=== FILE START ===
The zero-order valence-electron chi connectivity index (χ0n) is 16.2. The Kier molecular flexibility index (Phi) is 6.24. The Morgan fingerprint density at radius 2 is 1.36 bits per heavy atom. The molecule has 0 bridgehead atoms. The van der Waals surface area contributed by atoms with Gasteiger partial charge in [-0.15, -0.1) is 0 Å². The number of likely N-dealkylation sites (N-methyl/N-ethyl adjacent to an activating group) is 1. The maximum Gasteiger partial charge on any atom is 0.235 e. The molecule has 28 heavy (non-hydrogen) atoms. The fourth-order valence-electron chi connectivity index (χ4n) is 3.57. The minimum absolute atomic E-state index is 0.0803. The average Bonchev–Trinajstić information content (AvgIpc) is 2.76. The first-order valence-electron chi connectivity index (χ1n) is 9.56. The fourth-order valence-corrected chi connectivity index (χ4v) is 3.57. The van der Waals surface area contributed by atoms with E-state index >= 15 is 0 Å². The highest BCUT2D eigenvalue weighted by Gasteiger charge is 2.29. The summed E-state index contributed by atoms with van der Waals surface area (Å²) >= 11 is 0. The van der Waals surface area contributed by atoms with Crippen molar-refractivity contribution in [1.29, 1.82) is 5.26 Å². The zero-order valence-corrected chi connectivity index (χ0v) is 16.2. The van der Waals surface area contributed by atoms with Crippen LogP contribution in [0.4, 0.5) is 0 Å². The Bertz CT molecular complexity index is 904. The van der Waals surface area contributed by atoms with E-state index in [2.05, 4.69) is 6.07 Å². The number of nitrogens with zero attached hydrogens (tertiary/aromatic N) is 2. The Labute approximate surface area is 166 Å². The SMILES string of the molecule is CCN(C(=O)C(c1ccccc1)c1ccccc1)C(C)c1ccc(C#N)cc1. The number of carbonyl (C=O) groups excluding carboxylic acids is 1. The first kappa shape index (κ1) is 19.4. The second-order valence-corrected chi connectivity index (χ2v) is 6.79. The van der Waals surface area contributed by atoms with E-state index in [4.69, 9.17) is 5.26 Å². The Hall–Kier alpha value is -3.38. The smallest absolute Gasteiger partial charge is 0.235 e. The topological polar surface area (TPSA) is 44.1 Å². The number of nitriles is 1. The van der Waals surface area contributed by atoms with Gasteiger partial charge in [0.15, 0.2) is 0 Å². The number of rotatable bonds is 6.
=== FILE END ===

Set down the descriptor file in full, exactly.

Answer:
The zero-order valence-electron chi connectivity index (χ0n) is 16.2. The Kier molecular flexibility index (Phi) is 6.24. The Morgan fingerprint density at radius 2 is 1.36 bits per heavy atom. The molecule has 0 bridgehead atoms. The van der Waals surface area contributed by atoms with Gasteiger partial charge in [-0.15, -0.1) is 0 Å². The number of likely N-dealkylation sites (N-methyl/N-ethyl adjacent to an activating group) is 1. The maximum Gasteiger partial charge on any atom is 0.235 e. The molecule has 28 heavy (non-hydrogen) atoms. The fourth-order valence-electron chi connectivity index (χ4n) is 3.57. The minimum absolute atomic E-state index is 0.0803. The average Bonchev–Trinajstić information content (AvgIpc) is 2.76. The first-order valence-electron chi connectivity index (χ1n) is 9.56. The fourth-order valence-corrected chi connectivity index (χ4v) is 3.57. The van der Waals surface area contributed by atoms with E-state index >= 15 is 0 Å². The highest BCUT2D eigenvalue weighted by Gasteiger charge is 2.29. The summed E-state index contributed by atoms with van der Waals surface area (Å²) >= 11 is 0. The van der Waals surface area contributed by atoms with Crippen molar-refractivity contribution in [1.29, 1.82) is 5.26 Å². The zero-order valence-corrected chi connectivity index (χ0v) is 16.2. The van der Waals surface area contributed by atoms with Crippen LogP contribution in [0.4, 0.5) is 0 Å². The Bertz CT molecular complexity index is 904. The van der Waals surface area contributed by atoms with E-state index in [2.05, 4.69) is 6.07 Å². The number of nitrogens with zero attached hydrogens (tertiary/aromatic N) is 2. The Labute approximate surface area is 166 Å². The SMILES string of the molecule is CCN(C(=O)C(c1ccccc1)c1ccccc1)C(C)c1ccc(C#N)cc1. The number of carbonyl (C=O) groups excluding carboxylic acids is 1. The first kappa shape index (κ1) is 19.4. The second-order valence-corrected chi connectivity index (χ2v) is 6.79. The van der Waals surface area contributed by atoms with E-state index in [4.69, 9.17) is 5.26 Å². The Hall–Kier alpha value is -3.38. The smallest absolute Gasteiger partial charge is 0.235 e. The topological polar surface area (TPSA) is 44.1 Å². The number of nitriles is 1. The van der Waals surface area contributed by atoms with Gasteiger partial charge in [0.15, 0.2) is 0 Å². The number of rotatable bonds is 6.